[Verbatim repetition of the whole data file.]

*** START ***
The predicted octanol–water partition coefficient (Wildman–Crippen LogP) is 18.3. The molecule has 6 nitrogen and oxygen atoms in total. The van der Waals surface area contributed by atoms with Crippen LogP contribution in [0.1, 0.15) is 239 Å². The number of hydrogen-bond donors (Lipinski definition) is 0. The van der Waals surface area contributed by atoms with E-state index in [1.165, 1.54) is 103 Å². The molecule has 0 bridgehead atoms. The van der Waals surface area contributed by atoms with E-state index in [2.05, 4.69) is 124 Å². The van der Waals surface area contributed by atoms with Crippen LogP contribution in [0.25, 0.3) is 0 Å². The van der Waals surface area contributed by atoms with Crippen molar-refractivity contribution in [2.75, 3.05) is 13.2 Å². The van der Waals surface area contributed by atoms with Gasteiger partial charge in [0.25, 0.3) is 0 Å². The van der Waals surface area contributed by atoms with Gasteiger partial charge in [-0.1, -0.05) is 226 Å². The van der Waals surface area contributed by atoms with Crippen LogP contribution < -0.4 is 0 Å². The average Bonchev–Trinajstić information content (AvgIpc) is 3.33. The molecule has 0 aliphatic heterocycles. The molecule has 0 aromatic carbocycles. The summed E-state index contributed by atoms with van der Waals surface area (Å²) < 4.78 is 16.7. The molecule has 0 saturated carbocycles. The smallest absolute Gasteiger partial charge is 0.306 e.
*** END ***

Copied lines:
The predicted octanol–water partition coefficient (Wildman–Crippen LogP) is 18.3. The molecule has 6 nitrogen and oxygen atoms in total. The van der Waals surface area contributed by atoms with Crippen LogP contribution in [0.1, 0.15) is 239 Å². The number of hydrogen-bond donors (Lipinski definition) is 0. The van der Waals surface area contributed by atoms with E-state index in [1.165, 1.54) is 103 Å². The molecule has 0 bridgehead atoms. The van der Waals surface area contributed by atoms with E-state index in [2.05, 4.69) is 124 Å². The van der Waals surface area contributed by atoms with Crippen LogP contribution in [0.25, 0.3) is 0 Å². The van der Waals surface area contributed by atoms with Crippen molar-refractivity contribution in [2.75, 3.05) is 13.2 Å². The van der Waals surface area contributed by atoms with Gasteiger partial charge in [0.25, 0.3) is 0 Å². The van der Waals surface area contributed by atoms with Gasteiger partial charge in [-0.1, -0.05) is 226 Å². The van der Waals surface area contributed by atoms with Crippen LogP contribution < -0.4 is 0 Å². The average Bonchev–Trinajstić information content (AvgIpc) is 3.33. The molecule has 0 aliphatic heterocycles. The molecule has 0 aromatic carbocycles. The summed E-state index contributed by atoms with van der Waals surface area (Å²) < 4.78 is 16.7. The molecule has 0 saturated carbocycles. The smallest absolute Gasteiger partial charge is 0.306 e.